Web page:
And doctors here at the White House have downplayed that, saying that, when you look at the data, it's actually not that many people who rebound. But they will be testing President Biden to make sure he's not one of those people. And so you can expect to see that in the coming days.

But, also, President Biden today was using his own case to kind of make the -- campaign to make the case for the latest treatments, boosters, vaccinations and treatments like Paxlovid, saying what a difference it makes compared to when his predecessor had COVID until when he had COVID, saying it was a pretty mild case, though he did offer this warning because he did have that BA.5 variant, which is known to be more contagious.

And so the president said this to other Americans:


BIDEN: BA.5 means many of us are still going to get COVID, even if we take the precautions. That doesn't mean we're doing anything wrong.

Even with cases climbing in this country. COVID deaths are down nearly 90 percent. And when I took office, that's 90 percent difference between today and when I took office. That's what's new. That's what's new in COVID response, different from where we were just a year ago.


COLLINS: The president also talked about how different his case was from Trump's saying that he isolated in the West Wing for the -- or, actually, the White House residence for the last five days.

Of course, Trump had to go to Walter Reed Hospital, was there for several days pre-vaccination, so the president just highlighting the importance of that and talking about what that looks like. He is now back in the Oval Office for the first time since last Wednesday.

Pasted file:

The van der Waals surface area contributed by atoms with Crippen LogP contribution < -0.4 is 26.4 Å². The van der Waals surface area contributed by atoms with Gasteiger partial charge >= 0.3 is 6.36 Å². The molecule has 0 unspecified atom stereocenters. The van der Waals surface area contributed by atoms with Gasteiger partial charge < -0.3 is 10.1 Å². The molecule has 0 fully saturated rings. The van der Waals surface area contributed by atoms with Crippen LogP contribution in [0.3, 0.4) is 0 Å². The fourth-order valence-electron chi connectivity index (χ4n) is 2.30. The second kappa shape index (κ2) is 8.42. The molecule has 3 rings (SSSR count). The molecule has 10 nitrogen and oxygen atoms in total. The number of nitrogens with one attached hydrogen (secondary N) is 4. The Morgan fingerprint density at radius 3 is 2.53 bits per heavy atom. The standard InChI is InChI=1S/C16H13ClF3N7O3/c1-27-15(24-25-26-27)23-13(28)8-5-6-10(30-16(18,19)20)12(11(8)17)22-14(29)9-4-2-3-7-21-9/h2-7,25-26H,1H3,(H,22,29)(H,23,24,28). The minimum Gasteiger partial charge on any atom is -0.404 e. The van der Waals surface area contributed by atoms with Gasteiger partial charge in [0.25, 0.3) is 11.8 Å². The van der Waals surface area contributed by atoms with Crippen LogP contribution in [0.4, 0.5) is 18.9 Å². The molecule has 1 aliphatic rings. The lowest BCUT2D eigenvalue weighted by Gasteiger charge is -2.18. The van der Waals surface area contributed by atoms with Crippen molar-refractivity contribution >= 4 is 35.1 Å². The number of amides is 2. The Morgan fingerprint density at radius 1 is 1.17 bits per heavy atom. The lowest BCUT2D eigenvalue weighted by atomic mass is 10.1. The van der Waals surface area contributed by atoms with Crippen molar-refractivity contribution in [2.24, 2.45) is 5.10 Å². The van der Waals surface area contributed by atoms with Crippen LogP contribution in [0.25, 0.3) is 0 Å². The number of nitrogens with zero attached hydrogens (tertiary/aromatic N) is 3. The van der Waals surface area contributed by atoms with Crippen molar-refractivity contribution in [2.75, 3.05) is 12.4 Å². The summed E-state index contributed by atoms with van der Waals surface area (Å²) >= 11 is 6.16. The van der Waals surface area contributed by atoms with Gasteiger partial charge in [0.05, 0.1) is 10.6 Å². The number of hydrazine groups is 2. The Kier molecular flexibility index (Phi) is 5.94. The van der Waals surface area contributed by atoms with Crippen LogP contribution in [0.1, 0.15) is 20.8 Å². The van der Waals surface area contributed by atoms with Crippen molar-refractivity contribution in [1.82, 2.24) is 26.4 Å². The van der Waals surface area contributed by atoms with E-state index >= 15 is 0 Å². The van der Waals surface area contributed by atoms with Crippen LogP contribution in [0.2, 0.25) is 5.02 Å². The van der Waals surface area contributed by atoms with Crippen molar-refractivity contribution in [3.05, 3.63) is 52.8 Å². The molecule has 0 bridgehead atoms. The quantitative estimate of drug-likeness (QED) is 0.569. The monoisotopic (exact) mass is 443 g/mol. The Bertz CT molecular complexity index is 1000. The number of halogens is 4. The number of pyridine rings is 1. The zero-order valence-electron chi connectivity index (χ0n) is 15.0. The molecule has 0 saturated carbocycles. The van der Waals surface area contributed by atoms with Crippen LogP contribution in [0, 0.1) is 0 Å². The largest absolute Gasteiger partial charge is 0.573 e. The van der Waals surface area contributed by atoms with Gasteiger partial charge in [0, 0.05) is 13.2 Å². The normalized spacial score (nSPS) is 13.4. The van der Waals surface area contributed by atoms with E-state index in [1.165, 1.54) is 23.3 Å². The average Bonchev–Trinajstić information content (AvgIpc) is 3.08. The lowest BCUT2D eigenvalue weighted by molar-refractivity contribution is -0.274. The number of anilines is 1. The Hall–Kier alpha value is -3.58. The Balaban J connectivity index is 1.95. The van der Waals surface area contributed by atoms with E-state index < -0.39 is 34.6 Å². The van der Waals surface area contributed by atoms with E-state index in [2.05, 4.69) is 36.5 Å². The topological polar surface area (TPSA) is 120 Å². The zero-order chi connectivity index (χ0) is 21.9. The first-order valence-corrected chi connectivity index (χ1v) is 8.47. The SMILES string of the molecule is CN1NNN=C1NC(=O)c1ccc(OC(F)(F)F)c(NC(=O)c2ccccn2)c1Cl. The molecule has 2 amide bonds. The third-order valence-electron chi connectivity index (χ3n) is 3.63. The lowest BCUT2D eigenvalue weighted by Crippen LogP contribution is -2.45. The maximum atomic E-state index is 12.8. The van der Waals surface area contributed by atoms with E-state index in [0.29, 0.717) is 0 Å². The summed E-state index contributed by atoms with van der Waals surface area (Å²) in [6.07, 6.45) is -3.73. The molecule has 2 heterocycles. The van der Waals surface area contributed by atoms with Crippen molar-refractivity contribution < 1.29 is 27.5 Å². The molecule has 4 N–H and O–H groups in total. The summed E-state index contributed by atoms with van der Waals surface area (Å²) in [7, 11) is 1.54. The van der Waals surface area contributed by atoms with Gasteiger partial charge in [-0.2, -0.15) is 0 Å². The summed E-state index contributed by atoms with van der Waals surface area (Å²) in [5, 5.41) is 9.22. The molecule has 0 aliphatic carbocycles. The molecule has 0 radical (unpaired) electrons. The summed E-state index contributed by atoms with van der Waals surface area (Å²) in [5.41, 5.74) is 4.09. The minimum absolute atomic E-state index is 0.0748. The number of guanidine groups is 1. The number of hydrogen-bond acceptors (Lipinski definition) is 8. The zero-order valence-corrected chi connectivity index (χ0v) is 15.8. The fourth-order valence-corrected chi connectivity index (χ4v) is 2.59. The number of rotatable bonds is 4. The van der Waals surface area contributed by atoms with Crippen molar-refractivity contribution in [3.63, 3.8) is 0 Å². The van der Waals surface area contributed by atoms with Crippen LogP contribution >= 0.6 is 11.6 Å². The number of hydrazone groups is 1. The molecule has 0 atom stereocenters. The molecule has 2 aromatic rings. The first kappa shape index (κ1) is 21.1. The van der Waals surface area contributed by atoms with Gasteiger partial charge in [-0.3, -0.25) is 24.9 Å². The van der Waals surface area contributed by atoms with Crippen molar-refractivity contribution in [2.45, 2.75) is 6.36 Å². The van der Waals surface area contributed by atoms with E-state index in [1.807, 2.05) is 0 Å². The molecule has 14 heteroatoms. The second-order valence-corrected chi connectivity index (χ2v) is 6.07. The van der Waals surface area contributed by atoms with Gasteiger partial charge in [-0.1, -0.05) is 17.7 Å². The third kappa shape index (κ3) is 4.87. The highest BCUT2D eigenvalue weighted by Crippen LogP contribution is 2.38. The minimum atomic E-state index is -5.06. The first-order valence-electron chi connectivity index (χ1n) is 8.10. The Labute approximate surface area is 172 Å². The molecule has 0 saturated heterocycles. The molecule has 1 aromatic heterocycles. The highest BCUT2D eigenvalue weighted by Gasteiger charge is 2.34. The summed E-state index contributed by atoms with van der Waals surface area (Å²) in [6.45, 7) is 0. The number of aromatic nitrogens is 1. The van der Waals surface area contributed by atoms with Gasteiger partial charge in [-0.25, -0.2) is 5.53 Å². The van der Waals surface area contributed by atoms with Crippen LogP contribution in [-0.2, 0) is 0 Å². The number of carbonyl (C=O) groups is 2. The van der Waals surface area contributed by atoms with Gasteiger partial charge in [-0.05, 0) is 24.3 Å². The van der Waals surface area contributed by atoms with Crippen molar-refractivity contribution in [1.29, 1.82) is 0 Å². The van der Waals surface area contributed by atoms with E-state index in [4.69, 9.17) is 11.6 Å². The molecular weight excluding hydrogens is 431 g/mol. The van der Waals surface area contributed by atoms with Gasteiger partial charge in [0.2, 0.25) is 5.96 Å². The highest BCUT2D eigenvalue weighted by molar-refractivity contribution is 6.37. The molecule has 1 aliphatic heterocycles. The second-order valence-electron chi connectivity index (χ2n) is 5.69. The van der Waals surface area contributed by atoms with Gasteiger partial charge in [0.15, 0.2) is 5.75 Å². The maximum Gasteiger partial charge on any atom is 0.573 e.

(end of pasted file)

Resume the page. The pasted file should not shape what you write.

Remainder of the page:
He has a lot on the agenda, obviously, including that big call with Chinese President Xi Jinping tomorrow.

CAMEROTA: Well, let's talk about that, Kaitlan, because this is -- could be obviously very tense, this conversation, because, as you know, there's this potential trip that Speaker Nancy Pelosi is considering making to Taiwan.

So how are they going to hash this out?

COLLINS: Well, they haven't said exactly whether or not it's going to be brought up on the call tomorrow.

But it's kind of hard to see how it's not, because you are seeing Chinese officials warning about a response, a forceful response, they say, if the House speaker does become the first House speaker in about 25 years to visit the self-governing island of Taiwan.

And the reason that you have seen national security officials here at the White House privately trying to encourage Pelosi not to go at this time is because they are worried about how potentially the Chinese leader could respond to that visit.


Basically, their argument is that he is facing a tough political backdrop at home, with COVID-19 cases, the bleak economic outlook, based on what their growth was recently, their economic growth. And so they're worried he may try to get some kind of political win out of this to help boost his standing, because he is preparing for a big political meeting in the coming weeks and months, and he is trying to extend his rule.

And so that's really the concern that the White House has. And they have said, though, they will not explicitly tell Pelosi not to visit Taiwan.

BLACKWELL: Kaitlan Collins for us at the White House, thank you very much.

Brittney Griner takes the stand in a Russian courtroom, appealing for her freedom. Griner's former coach joins us to discuss her case.

CAMEROTA: And a new CNN poll shows that only 25 percent of Democratic voters believe President Biden should be the nominee in 2024.

So we're going to talk to a group of Biden voters about why they're not happy and what they want.